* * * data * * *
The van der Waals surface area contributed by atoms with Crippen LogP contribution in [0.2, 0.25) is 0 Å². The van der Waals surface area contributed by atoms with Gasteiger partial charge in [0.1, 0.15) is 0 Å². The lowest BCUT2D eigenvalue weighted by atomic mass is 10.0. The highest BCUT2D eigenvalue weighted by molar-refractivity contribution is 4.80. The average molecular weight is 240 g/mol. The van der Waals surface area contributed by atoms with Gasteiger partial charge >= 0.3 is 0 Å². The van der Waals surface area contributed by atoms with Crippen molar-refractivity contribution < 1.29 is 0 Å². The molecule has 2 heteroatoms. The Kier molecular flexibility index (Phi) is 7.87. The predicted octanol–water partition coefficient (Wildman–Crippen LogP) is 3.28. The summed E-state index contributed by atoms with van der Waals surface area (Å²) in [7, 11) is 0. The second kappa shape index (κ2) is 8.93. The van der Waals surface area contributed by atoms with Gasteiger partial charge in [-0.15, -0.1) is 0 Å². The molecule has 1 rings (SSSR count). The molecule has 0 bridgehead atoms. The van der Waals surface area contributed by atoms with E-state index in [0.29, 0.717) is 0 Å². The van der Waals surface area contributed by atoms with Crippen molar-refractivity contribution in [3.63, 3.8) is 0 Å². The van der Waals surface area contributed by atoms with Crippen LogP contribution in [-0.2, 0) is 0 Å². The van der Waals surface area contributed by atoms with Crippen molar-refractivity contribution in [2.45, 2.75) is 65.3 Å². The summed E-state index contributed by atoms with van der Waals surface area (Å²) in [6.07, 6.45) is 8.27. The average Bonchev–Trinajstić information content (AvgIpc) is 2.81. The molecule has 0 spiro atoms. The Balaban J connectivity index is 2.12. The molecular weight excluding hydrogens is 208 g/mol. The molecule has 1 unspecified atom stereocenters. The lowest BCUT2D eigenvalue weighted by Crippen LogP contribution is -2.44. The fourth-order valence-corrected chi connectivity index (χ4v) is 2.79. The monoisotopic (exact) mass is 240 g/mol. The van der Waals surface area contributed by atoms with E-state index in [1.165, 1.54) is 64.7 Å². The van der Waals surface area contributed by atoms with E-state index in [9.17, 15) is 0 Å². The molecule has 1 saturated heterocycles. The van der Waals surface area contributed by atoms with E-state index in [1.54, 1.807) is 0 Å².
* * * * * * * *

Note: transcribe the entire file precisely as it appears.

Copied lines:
The van der Waals surface area contributed by atoms with Crippen LogP contribution in [0.2, 0.25) is 0 Å². The van der Waals surface area contributed by atoms with Gasteiger partial charge in [0.1, 0.15) is 0 Å². The lowest BCUT2D eigenvalue weighted by atomic mass is 10.0. The highest BCUT2D eigenvalue weighted by molar-refractivity contribution is 4.80. The average molecular weight is 240 g/mol. The van der Waals surface area contributed by atoms with Gasteiger partial charge >= 0.3 is 0 Å². The van der Waals surface area contributed by atoms with Crippen molar-refractivity contribution < 1.29 is 0 Å². The molecule has 2 heteroatoms. The Kier molecular flexibility index (Phi) is 7.87. The predicted octanol–water partition coefficient (Wildman–Crippen LogP) is 3.28. The summed E-state index contributed by atoms with van der Waals surface area (Å²) in [7, 11) is 0. The second kappa shape index (κ2) is 8.93. The van der Waals surface area contributed by atoms with Gasteiger partial charge in [-0.15, -0.1) is 0 Å². The molecule has 1 rings (SSSR count). The molecule has 0 bridgehead atoms. The van der Waals surface area contributed by atoms with E-state index in [0.29, 0.717) is 0 Å². The van der Waals surface area contributed by atoms with Crippen molar-refractivity contribution in [3.63, 3.8) is 0 Å². The van der Waals surface area contributed by atoms with Crippen LogP contribution in [-0.2, 0) is 0 Å². The van der Waals surface area contributed by atoms with Crippen molar-refractivity contribution in [2.45, 2.75) is 65.3 Å². The summed E-state index contributed by atoms with van der Waals surface area (Å²) in [6.07, 6.45) is 8.27. The average Bonchev–Trinajstić information content (AvgIpc) is 2.81. The molecule has 0 spiro atoms. The Balaban J connectivity index is 2.12. The molecular weight excluding hydrogens is 208 g/mol. The molecule has 1 unspecified atom stereocenters. The lowest BCUT2D eigenvalue weighted by Crippen LogP contribution is -2.44. The fourth-order valence-corrected chi connectivity index (χ4v) is 2.79. The monoisotopic (exact) mass is 240 g/mol. The van der Waals surface area contributed by atoms with E-state index in [1.165, 1.54) is 64.7 Å². The van der Waals surface area contributed by atoms with E-state index in [9.17, 15) is 0 Å². The molecule has 1 saturated heterocycles. The van der Waals surface area contributed by atoms with E-state index in [1.54, 1.807) is 0 Å².